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post #11 of 35
Quote:
Originally Posted by Pinhead-227
Every computer shop that I've ever been to know less about computers than I do. I doubt there's anything they can do that I can't that would justify the money spent.
Save your money. A computer shop can't "repair" your problem.
Your ISP is assigning an IP to the mac address that it first sees when you connect everything. So if you want one computer to connect directly to the modem, you would need to shut everything off, unplug the modem, hook everything together, wait like 5 minutes or so (maybe more) then plug in the modem and turn everything on. This will cause the modem to renew the IP and assign it to the computer that's plugged in. If you want to have everyone connect to the internet, you have to connect it so that the other computers gain access through the first computer. The "Set up a small or Home Office Network" Wizard in My Network Places will help you do this. It has to be run on every machine. This is because you're using a switch. If you just got a router with NAT, you could hook up the router to the modem and hook everyone else into that like you had before. Just setup NAT and DHCP and you're all set. Using a switch would require that each computer in the house has it's own IP address from the ISP, which usually costs more money per month, per IP. In the end, a router is usually cheaper and easier. Switches are great for LANs that don't connect to the internet.
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post #12 of 35
ISPs only usually allow 1 IP address per account. YOU HAVE TO HAVE A ROUTER FOR MORE THAN 1 PC TO CONNECT. A switch does not assign local (192.168) IPs, it only passes data. A router has a WAN port which takes the IP from the ISP and then passes the connection on to its LAN ports. It assigns the PCs on your LAN a LOCAL IP (192.168) and ROUTES the traffic accordingly. I have a cable modem hooked to a router, the router then feeds a switch which has all my PCs connected to it. They all have net access as the ROUTER takes care of the IP handling and as far as the ISP is concerned, there is only 1 IP used (by the routers WAN port)

EDIT: You can use the Home Networking Wizard also if you have a PC with 2 NICs. 1 NIC goes to ISP connection, other to uplink on switch. Plug all other units into switch. The 2 NIC PC will act as a router, but must always be on. A cheap 30 dollar router will use much less power and eliminate the hassle of dropping everyones connection when you have to reboot.
post #13 of 35
Quote:
Originally Posted by Renegade5399
YOU HAVE TO HAVE A ROUTER FOR MORE THAN 1 PC TO CONNECT.
This is not quite true. As long as APIPA is enabled (which it is by default) the computers will assign themselves IP addresses (the 169.254. ones.) And as long as you assign the main computer as a residential gateway, this will alow for all others to connect to the internet through it. This way you don't need 2 NIC's, and you can indeed use a switch. I agree that the router is cheap, a lot easier, and offers the best options down the road, but a router is not the only way for multiple computers to connect. Hell, you can even do it with a hub if you really wanted to, though I don't know why you would.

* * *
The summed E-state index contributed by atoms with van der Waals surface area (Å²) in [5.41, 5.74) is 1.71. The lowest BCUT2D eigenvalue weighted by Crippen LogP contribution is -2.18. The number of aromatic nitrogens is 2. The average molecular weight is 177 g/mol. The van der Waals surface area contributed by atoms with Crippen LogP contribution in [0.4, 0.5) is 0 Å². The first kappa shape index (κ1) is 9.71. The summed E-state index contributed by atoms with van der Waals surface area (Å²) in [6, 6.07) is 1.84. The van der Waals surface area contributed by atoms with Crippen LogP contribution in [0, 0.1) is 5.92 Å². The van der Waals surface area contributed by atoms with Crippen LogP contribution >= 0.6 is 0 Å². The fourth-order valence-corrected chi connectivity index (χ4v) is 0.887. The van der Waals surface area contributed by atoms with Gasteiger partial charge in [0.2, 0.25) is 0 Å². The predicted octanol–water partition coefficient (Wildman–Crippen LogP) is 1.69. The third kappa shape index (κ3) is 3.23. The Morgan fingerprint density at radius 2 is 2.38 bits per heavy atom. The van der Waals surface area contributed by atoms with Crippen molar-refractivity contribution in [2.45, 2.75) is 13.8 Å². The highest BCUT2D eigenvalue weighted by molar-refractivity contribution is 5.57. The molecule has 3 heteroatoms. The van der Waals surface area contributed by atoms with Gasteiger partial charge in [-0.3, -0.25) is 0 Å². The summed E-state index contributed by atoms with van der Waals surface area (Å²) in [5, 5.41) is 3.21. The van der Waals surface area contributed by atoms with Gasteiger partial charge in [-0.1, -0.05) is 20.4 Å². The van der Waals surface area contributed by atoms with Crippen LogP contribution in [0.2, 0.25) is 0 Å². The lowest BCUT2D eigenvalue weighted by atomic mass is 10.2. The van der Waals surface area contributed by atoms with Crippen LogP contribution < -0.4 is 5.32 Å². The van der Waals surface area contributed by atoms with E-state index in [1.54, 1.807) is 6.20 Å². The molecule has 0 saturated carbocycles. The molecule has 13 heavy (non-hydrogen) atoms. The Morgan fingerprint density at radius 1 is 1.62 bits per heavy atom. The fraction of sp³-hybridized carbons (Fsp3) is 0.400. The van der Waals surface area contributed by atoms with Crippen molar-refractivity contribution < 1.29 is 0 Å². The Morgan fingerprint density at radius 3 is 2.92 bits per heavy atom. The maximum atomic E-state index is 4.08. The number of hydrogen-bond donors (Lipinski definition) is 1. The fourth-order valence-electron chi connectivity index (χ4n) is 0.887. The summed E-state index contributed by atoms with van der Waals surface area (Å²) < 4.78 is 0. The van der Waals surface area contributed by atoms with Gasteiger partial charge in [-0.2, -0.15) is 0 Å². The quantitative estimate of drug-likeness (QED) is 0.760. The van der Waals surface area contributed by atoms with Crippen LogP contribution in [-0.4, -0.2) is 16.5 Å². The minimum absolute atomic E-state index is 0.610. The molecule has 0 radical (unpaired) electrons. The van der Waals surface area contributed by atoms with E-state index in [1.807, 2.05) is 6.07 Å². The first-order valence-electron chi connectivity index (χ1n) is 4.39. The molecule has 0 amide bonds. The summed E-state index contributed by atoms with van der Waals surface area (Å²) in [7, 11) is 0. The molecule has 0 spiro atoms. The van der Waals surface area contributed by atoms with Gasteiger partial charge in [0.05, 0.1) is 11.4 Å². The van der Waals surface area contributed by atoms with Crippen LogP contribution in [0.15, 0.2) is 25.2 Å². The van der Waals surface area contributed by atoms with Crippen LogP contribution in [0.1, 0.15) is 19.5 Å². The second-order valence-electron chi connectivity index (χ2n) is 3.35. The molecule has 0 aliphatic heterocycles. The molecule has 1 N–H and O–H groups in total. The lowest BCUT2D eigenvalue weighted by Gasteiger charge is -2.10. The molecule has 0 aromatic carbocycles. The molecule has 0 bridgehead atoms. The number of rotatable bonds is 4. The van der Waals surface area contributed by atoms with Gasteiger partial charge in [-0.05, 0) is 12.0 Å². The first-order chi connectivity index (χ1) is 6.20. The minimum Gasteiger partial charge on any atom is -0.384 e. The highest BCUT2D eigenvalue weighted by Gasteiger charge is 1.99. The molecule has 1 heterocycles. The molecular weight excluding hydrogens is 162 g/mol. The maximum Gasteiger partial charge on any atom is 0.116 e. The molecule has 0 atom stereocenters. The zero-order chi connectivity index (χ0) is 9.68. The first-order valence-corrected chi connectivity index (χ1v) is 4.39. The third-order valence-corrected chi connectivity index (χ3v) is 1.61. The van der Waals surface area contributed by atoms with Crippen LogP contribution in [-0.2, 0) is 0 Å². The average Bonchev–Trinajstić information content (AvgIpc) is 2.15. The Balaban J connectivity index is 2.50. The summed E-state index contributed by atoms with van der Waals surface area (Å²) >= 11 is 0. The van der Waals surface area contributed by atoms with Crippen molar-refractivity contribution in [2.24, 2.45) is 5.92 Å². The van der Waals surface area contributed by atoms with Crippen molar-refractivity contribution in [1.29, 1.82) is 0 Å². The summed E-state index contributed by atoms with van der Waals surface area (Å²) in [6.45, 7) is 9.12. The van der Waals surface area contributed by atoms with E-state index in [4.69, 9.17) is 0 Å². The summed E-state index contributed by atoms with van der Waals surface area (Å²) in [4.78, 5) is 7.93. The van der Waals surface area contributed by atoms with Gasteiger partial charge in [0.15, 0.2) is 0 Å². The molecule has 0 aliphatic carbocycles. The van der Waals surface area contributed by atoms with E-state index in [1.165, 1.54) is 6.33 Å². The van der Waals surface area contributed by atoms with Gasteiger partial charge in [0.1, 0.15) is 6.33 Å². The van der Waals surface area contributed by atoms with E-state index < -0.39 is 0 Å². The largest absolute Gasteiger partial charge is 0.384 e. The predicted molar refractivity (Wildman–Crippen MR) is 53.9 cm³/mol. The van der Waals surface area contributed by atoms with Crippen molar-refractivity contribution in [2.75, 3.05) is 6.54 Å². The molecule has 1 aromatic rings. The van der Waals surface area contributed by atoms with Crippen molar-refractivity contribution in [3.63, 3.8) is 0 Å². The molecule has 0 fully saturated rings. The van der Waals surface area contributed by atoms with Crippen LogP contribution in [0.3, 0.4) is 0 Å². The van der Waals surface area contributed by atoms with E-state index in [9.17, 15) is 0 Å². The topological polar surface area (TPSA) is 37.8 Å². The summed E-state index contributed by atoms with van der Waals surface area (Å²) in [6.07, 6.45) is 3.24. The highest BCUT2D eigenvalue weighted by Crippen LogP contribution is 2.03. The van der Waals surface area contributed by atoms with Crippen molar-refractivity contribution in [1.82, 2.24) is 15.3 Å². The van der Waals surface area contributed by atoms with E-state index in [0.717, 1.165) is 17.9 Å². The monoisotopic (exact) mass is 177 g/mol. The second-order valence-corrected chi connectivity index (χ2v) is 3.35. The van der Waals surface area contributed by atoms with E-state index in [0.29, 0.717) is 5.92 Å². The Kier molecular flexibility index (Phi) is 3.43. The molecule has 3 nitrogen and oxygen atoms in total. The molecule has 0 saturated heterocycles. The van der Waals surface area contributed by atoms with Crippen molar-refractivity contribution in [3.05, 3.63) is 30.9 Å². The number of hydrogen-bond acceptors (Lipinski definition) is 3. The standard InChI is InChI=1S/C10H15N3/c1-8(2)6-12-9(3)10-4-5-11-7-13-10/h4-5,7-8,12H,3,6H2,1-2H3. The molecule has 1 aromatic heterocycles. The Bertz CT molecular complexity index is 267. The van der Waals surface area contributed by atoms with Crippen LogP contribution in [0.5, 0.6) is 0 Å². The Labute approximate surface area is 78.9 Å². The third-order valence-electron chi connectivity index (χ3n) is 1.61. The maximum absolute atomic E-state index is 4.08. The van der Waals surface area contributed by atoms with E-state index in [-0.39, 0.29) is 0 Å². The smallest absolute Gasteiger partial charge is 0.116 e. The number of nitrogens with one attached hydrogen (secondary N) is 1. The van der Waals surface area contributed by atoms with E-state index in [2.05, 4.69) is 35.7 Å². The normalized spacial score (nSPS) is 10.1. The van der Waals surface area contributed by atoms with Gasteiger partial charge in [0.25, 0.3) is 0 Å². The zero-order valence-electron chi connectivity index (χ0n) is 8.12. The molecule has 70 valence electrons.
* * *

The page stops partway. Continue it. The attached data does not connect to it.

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post #14 of 35
Thread Starter 
Quote:
Originally Posted by The Llama
Save your money. A computer shop can't "repair" your problem.
Your ISP is assigning an IP to the mac address that it first sees when you connect everything. So if you want one computer to connect directly to the modem, you would need to shut everything off, unplug the modem, hook everything together, wait like 5 minutes or so (maybe more) then plug in the modem and turn everything on. This will cause the modem to renew the IP and assign it to the computer that's plugged in. If you want to have everyone connect to the internet, you have to connect it so that the other computers gain access through the first computer. The "Set up a small or Home Office Network" Wizard in My Network Places will help you do this. It has to be run on every machine. This is because you're using a switch. If you just got a router with NAT, you could hook up the router to the modem and hook everyone else into that like you had before. Just setup NAT and DHCP and you're all set. Using a switch would require that each computer in the house has it's own IP address from the ISP, which usually costs more money per month, per IP. In the end, a router is usually cheaper and easier. Switches are great for LANs that don't connect to the internet.